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Tigers of Wrath: Watercolors by Walton Ford

June 16 - August 26, 2007

 

Organized by the Brooklyn Museum, Tigers of Wrath: Watercolors by Walton Ford will present approximately fifty of the artist's large-scale works on paper, most completed after 2000. These images of birds, animals, and fauna are meticulously executed in a style resembling John James Audubon's Birds of America, but one that also contains veins of political and social discourse.

By using the non-human world as a mirror for our own, Ford employs his skill as an artist and observer of people to subtly communicate his subjective commentary on contemporary society. With their vibrant colors, the precisely rendered images become landscapes that incorporate narratives addressing issues in literature, history, the naturalist tradition, the extinction of species and the relationships that can exist between the human race and the animal kingdom.

While Ford's work subtly embraces interpretations of a myriad of issues, his images can often be appreciated solely for their humor or for the sheer seductiveness of their surfaces. On a purely formal level, his brilliantly saturated pigments and tight compositions captivate viewers, producing a lasting impression that remains long after the work is out of sight.

This exhibition will present approximately fifty of the artist's large-scale works on paper, most completed after 2000. These images of birds and animals are meticulously executed in a style resembling John James Audubon's Birds of America, but one that also contains veins of political and social discourse. By using the non-human world as a mirror for our own, Ford employs his skill as an artist and observer of people to communicate his subjective commentary on contemporary society.

This exhibition is made possible in part through the generosity of the R.H. Norton Trust and the State of Florida, Department of State, Division of Cultural Affairs, the Florida Arts Council, and the National Endowment for the Arts.

Click here to view an introductory text panel for the exhibition by Marilyn S. Kushner.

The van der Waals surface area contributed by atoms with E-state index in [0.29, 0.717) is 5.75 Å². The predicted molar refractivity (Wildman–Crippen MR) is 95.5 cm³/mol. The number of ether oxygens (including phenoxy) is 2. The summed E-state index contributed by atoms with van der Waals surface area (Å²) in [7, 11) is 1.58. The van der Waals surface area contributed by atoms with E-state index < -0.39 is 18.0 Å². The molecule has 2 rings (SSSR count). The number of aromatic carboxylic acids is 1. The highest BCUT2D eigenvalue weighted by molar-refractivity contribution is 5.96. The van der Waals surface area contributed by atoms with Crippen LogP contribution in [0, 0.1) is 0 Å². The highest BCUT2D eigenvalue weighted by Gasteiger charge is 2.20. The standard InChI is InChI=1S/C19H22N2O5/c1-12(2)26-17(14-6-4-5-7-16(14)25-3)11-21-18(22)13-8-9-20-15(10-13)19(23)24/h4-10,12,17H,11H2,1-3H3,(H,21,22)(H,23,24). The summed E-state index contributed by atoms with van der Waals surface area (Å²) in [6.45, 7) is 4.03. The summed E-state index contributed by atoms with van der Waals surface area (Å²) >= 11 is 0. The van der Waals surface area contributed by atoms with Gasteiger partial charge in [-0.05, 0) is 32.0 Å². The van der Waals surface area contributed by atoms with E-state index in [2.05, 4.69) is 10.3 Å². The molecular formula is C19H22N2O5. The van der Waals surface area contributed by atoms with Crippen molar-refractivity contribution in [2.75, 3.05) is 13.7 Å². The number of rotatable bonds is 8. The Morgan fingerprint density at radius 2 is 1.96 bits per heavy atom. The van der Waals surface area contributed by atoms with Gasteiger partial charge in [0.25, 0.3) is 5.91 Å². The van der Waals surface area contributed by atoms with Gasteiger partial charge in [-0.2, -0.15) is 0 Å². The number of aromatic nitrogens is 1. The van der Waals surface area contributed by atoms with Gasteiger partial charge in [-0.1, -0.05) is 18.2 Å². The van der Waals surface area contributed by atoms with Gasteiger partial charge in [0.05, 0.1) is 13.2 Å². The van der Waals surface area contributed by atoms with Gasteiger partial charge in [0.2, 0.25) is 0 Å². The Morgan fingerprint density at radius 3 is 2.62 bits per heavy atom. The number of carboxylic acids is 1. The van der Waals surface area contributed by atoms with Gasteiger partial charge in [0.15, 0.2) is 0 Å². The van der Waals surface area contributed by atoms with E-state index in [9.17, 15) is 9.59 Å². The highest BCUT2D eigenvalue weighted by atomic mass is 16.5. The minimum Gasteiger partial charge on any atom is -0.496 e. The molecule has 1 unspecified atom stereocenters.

Wall labels and text from the exhibition

 
Baba-B.G., 1997
Watercolor, gouache, graphite, and ink
Private collection, courtesy of Paul Kasmin Gallery, New York
 
 
Chingado, 1998
Watercolor, gouache, graphite, and ink
Collection of Laura-Lee W. Woods
 
 
Dirty Dick Burton's Aide de Camp, 2002
Watercolor, gouache, graphite, and ink
Collection of Douglas S. Cramer
 
 
Kathmandu Guest House, 1997
Watercolor, gouache, graphite, and ink
Collection of Steven Katz
 
 
The Forsaken, 1999
Watercolor, gouache, graphite, and ink
Private collection
 
 
Na raamro, 1996
Watercolor, gouache, and graphite
Collection of Beth Rudin DeWoody
 
 
The Last Freedom Fighter, 1997
Watercolor, gouache, graphite, and ink
Private collection
 
 
Serpent Eaters, 2002
Watercolor, gouache, graphite, and ink
Collection of David Passerman
 
 
His Chaplain, 2003
Watercolor, gouache, graphite, and ink
Collection of Barbara and Duncan Chapman
 
 
False Point, 2003
Watercolor, gouache, graphite, and ink
Collection of Joshua Feigenbaum
 
 
NRI #3, 1997
Watercolor, gouache, graphite, and ink
Collection of Mr. and Mrs. Archbold D. Van Beuren
 
 
The Far Shores of Scholarship, 2003
Watercolor, gouache, graphite, and ink
Private collection, courtesy of Paul Kasmin Gallery, New York
 
 
Boca Grande, 2003
Watercolor, gouache, graphite, and ink
Sydney and Walda Besthoff Foundation Collection
 
 
Dialogue, 1996
Watercolor, gouache, graphite, and ink
Courtesy of Martin Kline
 
 
November 1864, 2005
Watercolor, gouache, graphite, and ink
Private collection, courtesy of Richard Nagy, London
 
 
NRI #1, 1997
Watercolor, gouache, graphite, and ink
Collection of Bryan Baldwin
 
 
Shelter Island, 2006
Watercolor, gouache, graphite, and ink
Collection of Dathel and Tommy Coleman
 
 
La Fontaine, 2006
Watercolor, gouache, graphite, and ink
Collection of the Minor family
 
 
The Debt to Pleasure, 2006
Watercolor, gouache, graphite, and ink
Private collection, courtesy of Paul Kasmin Gallery, New York
 
 
Malu, 1998
Watercolor, gouache, graphite, and ink
Private collection
 
 
Moriré de cara al sol, 2004
Watercolor, gouache, graphite, and ink
Private collection
 
 
Bula Matari, 1998
Watercolor, gouache, graphite, and ink
Private collection
 
The okapi of the Congo forest was unknown to European science until 1901. Native tales of such an animal had been recounted by the explorer Henry M. Stanley, known in Congolese as Bula Matari (Breaker of Rocks), whose expeditions laid the groundwork for the Belgian King Leopold II's genocidal exploitation of the Congo. But it was the British naturalist Sir Harry Johnson who actually confirmed the okapi's existence.
 
 
Der Panterausbruch, 2001
Watercolor, gouache, graphite, and ink
Collection of Barbara and Duncan Chapman
 
In 1934, a female black panther escaped from the Zurich Zoo. Zoo director Hieni Hediger reported:
 
Nearly ten weeks after the escape, that is not until the middle of December, a casual laborer on the boundary between Zurich Oberland and St. Gallen discovered the panther under a barn, and killed it for food . . . the big tropical cat was able to fend for itself for more than two months in the middle of a Swiss winter . . .
 
 
Madagascar, 2002
Watercolor, gouache, graphite, and ink